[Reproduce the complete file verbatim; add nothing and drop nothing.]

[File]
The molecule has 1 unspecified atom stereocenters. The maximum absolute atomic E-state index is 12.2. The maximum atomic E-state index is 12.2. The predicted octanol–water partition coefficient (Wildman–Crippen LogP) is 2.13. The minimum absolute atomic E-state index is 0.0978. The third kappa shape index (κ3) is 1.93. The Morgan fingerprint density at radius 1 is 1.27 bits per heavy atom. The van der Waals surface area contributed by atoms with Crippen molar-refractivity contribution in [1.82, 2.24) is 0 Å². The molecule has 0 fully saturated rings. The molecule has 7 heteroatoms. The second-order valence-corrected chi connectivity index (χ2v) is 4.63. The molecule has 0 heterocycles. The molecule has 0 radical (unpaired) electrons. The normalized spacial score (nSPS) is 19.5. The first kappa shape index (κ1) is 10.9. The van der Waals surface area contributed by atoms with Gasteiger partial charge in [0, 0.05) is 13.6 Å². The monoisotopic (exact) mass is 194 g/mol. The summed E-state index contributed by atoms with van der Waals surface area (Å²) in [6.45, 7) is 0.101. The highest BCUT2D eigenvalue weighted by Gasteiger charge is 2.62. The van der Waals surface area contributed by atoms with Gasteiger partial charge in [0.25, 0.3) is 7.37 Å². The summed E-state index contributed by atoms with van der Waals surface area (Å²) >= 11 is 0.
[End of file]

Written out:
The molecule has 1 unspecified atom stereocenters. The maximum absolute atomic E-state index is 12.2. The maximum atomic E-state index is 12.2. The predicted octanol–water partition coefficient (Wildman–Crippen LogP) is 2.13. The minimum absolute atomic E-state index is 0.0978. The third kappa shape index (κ3) is 1.93. The Morgan fingerprint density at radius 1 is 1.27 bits per heavy atom. The van der Waals surface area contributed by atoms with Crippen molar-refractivity contribution in [1.82, 2.24) is 0 Å². The molecule has 0 fully saturated rings. The molecule has 7 heteroatoms. The second-order valence-corrected chi connectivity index (χ2v) is 4.63. The molecule has 0 heterocycles. The molecule has 0 radical (unpaired) electrons. The normalized spacial score (nSPS) is 19.5. The first kappa shape index (κ1) is 10.9. The van der Waals surface area contributed by atoms with Gasteiger partial charge in [0, 0.05) is 13.6 Å². The monoisotopic (exact) mass is 194 g/mol. The summed E-state index contributed by atoms with van der Waals surface area (Å²) in [6.45, 7) is 0.101. The highest BCUT2D eigenvalue weighted by Gasteiger charge is 2.62. The van der Waals surface area contributed by atoms with Gasteiger partial charge in [0.25, 0.3) is 7.37 Å². The summed E-state index contributed by atoms with van der Waals surface area (Å²) >= 11 is 0.